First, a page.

This question, in fact, could have been taken as settled in federal courts almost 70 years ago, when, in Bram v. United States, 168 U.S. 532, 542 (1897), this Court held:

    In criminal trials, in the courts of the United States, wherever a question arises whether a confession is incompetent because not voluntary, the issue is controlled by that portion of the Fifth Amendment . . . commanding that no person "shall be compelled in any criminal case to be a witness against himself."

    In Bram, the Court reviewed the British and American history and case law and set down the Fifth Amendment standard for compulsion which we implement today:

    Much of the confusion which has resulted from the effort to deduce from the adjudged cases what [p*462] would be a sufficient quantum of proof to show that a confession was or was not voluntary, has arisen from a misconception of the subject to which the proof must address itself. The rule is not that, in order to render a statement admissible, the proof must be adequate to establish that the particular communications contained in a statement were voluntarily made, but it must be sufficient to establish that the making of the statement was voluntary; that is to say, that from the causes, which the law treats as legally sufficient to engender in the mind of the accused hope or fear in respect to the crime charged, the accused was not involuntarily impelled to make a statement, when, but for the improper influences, he would have remained silent. . . .

    168 U.S. at 549. And see id. at 542.

    The Court has adhered to this reasoning. In 1924, Mr. Justice Brandeis wrote for a unanimous Court in reversing a conviction resting on a compelled confession, Wan v. United States, 266 U.S. 1. He stated:

    In the federal courts, the requisite of voluntariness is not satisfied by establishing merely that the confession was not induced by a promise or a threat. A confession is voluntary in law if, and only if, it was, in fact, voluntarily made. A confession may have been given voluntarily, although it was made to police officers, while in custody, and in answer to an examination conducted by them. But a confession obtained by compulsion must be excluded whatever may have been the character of the compulsion, and whether the compulsion was applied in a judicial proceeding or otherwise. Bram v. United States, 168 U.S. 532.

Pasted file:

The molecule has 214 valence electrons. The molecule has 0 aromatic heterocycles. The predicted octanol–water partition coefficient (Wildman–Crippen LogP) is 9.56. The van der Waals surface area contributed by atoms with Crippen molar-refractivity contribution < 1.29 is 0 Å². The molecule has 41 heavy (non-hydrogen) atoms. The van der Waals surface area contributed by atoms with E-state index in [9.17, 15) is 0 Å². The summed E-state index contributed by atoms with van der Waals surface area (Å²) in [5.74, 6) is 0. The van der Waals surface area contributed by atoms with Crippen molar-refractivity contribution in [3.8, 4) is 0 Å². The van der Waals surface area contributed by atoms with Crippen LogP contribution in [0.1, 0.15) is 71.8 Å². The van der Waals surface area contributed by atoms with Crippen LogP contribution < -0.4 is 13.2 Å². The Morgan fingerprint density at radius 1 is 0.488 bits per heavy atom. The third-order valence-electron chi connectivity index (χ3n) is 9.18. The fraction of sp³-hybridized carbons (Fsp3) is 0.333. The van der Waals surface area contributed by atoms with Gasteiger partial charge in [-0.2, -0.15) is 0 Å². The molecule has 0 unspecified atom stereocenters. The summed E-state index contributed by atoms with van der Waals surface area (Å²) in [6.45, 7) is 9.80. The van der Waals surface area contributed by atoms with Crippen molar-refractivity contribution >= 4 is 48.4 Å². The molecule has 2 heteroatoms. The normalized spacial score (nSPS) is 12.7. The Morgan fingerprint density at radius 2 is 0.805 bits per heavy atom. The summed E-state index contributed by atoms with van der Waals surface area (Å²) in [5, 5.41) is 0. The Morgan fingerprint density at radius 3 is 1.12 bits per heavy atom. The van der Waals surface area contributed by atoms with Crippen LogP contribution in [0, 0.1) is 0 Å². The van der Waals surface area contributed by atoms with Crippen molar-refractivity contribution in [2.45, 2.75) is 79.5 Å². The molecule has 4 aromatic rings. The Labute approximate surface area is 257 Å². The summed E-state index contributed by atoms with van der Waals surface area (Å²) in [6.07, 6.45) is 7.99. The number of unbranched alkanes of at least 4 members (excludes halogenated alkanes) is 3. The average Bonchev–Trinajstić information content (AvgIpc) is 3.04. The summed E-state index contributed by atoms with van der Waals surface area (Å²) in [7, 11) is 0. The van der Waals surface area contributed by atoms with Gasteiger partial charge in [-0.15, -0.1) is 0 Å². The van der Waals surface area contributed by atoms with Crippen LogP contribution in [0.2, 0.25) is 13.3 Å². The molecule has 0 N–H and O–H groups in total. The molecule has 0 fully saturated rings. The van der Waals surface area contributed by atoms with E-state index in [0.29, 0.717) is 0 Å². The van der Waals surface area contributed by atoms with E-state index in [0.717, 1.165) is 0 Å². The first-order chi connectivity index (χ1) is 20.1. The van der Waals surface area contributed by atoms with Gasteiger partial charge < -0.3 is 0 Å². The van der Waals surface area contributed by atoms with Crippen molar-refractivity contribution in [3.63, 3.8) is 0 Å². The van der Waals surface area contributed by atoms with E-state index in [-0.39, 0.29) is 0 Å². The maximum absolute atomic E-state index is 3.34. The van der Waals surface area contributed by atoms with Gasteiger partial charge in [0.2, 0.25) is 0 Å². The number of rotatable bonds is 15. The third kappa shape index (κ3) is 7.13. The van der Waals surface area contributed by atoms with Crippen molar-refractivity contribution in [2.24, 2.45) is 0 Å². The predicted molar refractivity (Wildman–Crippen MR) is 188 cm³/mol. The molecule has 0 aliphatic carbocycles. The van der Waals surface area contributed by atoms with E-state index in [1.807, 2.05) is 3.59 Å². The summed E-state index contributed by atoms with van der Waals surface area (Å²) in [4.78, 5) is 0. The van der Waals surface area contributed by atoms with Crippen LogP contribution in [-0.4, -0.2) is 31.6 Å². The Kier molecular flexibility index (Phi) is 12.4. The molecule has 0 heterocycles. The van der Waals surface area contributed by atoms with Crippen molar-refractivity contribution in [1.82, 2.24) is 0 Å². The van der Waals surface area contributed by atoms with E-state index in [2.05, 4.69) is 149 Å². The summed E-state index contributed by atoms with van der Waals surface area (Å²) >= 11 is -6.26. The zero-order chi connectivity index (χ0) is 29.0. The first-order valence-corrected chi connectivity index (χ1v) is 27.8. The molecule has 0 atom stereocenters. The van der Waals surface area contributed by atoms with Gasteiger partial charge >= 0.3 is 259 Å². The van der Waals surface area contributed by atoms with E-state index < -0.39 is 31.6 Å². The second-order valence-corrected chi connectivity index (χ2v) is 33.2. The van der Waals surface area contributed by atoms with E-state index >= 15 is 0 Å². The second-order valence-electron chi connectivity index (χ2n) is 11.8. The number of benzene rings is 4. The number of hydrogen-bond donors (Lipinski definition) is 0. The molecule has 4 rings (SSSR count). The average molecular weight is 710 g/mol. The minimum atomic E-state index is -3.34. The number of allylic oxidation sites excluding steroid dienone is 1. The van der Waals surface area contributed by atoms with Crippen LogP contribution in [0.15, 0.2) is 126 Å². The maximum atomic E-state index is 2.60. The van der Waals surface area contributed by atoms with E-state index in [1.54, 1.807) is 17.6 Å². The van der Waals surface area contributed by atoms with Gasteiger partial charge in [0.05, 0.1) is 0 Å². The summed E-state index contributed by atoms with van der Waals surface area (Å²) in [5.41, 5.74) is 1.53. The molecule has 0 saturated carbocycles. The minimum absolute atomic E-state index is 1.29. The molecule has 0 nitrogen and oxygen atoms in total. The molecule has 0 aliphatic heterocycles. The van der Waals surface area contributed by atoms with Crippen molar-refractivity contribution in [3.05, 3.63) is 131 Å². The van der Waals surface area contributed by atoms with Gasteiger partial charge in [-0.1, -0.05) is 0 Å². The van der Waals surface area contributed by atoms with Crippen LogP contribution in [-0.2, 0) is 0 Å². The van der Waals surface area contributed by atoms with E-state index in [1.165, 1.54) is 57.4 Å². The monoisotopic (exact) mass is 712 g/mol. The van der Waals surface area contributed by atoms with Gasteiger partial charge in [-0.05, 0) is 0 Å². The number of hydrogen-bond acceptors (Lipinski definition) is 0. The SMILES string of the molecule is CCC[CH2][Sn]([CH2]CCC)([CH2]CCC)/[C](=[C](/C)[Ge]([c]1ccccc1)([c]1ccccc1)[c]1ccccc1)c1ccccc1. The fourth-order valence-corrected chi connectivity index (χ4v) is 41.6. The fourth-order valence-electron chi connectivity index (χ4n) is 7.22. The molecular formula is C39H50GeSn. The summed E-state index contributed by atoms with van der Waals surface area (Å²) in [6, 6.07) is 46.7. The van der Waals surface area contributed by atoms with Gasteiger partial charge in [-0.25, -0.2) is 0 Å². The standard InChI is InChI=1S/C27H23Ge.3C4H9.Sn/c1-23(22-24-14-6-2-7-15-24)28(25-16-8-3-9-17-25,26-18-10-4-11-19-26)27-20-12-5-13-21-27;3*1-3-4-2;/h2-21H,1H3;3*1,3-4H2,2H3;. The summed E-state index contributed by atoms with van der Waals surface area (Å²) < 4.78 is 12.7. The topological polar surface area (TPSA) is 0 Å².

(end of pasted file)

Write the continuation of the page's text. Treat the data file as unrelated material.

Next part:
266 U.S. at 14-15. In addition to the expansive historical development of the privilege and the sound policies which have nurtured [p*463] its evolution, judicial precedent thus clearly establishes its application to incommunicado interrogation. In fact, the Government concedes this point as well established in No. 761, Westover v. United States, stating:

    We have no doubt . . . that it is possible for a suspect's Fifth Amendment right to be violated during in-custody questioning by a law enforcement officer.[fn31]

    Because of the adoption by Congress of Rule 5(a) of the Federal Rules of Criminal Procedure, and this Court's effectuation of that Rule in McNabb v. United States, 318 U.S. 332 (1943), and Mallory v. United States, 354 U.S. 449 (1957), we have had little occasion in the past quarter century to reach the constitutional issues in dealing with federal interrogations. These supervisory rules, requiring production of an arrested person before a commissioner "without unnecessary delay" and excluding evidence obtained in default of that statutory obligation, were nonetheless responsive to the same considerations of Fifth Amendment policy that unavoidably face us now as to the States. In McNabb, 318 U.S. at 343-344, and in Mallory, 354 U.S. at 455-456 , we recognized both the dangers of interrogation and the appropriateness of prophylaxis stemming from the very fact of interrogation itself.[fn32]